Review: Learning to Weave

Every weaver has their favorite set of books that they always have at the stand by to help answer questions or to just spark their imagination. One of the books that I learned to weave from is Learning to Weave by Deborah Chandler. Tonight I’m going to share with you why I love it so much.

Learning to Weave by Deborah Chandler

Learning to Weave by Deborah Chandler
Interweave Press, 1995.

When I first started weaving, or even getting interested in fiber design, my mother gave me this book. I really didn’t sit down and read it until a couple years ago because I was weaving, but not knowing what exactly I was doing. I was following direction, but did not understand what those directions meant. I finally sat down and read this book. At the time a lot of it didn’t make sense, but now that I have gone back and read it a few times (just to keep fresh) it has become an invaluable resource for me.

This book covers the basics like: “What is weaving?”, basic weaving vocabulary and moves along to how to read a draft. There are also problem solving solutions, like how to repair a broken heddle, or how to mend a broken warp thread. The diagrams are very clear line drawings that help to maintain the clean look of this book.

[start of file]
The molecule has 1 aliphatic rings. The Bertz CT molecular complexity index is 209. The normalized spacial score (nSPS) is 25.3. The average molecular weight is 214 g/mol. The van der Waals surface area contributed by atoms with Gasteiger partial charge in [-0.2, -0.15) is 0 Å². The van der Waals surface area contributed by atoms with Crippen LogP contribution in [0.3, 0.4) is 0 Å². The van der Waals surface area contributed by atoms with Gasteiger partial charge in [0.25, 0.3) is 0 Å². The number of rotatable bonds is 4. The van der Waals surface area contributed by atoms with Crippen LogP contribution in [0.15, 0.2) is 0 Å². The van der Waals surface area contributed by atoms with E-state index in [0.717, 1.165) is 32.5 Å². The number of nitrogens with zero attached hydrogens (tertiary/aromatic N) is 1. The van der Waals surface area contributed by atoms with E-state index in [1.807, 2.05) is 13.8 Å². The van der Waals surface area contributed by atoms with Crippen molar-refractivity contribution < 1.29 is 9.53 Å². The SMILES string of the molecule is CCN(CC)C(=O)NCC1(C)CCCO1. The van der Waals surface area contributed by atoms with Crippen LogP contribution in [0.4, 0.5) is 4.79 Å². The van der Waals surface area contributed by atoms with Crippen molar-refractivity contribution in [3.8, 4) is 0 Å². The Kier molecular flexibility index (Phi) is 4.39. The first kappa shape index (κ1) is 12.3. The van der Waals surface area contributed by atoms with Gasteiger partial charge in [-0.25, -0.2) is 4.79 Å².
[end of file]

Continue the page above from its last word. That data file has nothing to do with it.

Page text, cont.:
This book is definitely for a wide range of weavers, from the very early beginners to move seasoned weavers. It does not contain information on more complicated structures, or move beyond 4 harness drafts, but it still a great foothold to maintain when learning how to weave.

She also has step by step on how to plan a project, using a set of placemats as an example. This book is not  project based, but more as a tool to help you plan your own projects.

I love this book and I always keep it within a couple feet of my loom when I am starting a new project. There are many great learning to weave books, this is just the one that I have had since the beginning and it has meant a lot to me when trying to figure out why my warp is too short, or why my sett isn’t right. It takes making mistakes to learn how to fix them, but it takes a really good resource to teach you how.

Learning to Weave will fit right in with all those other fantastic weaving books you have in your library.



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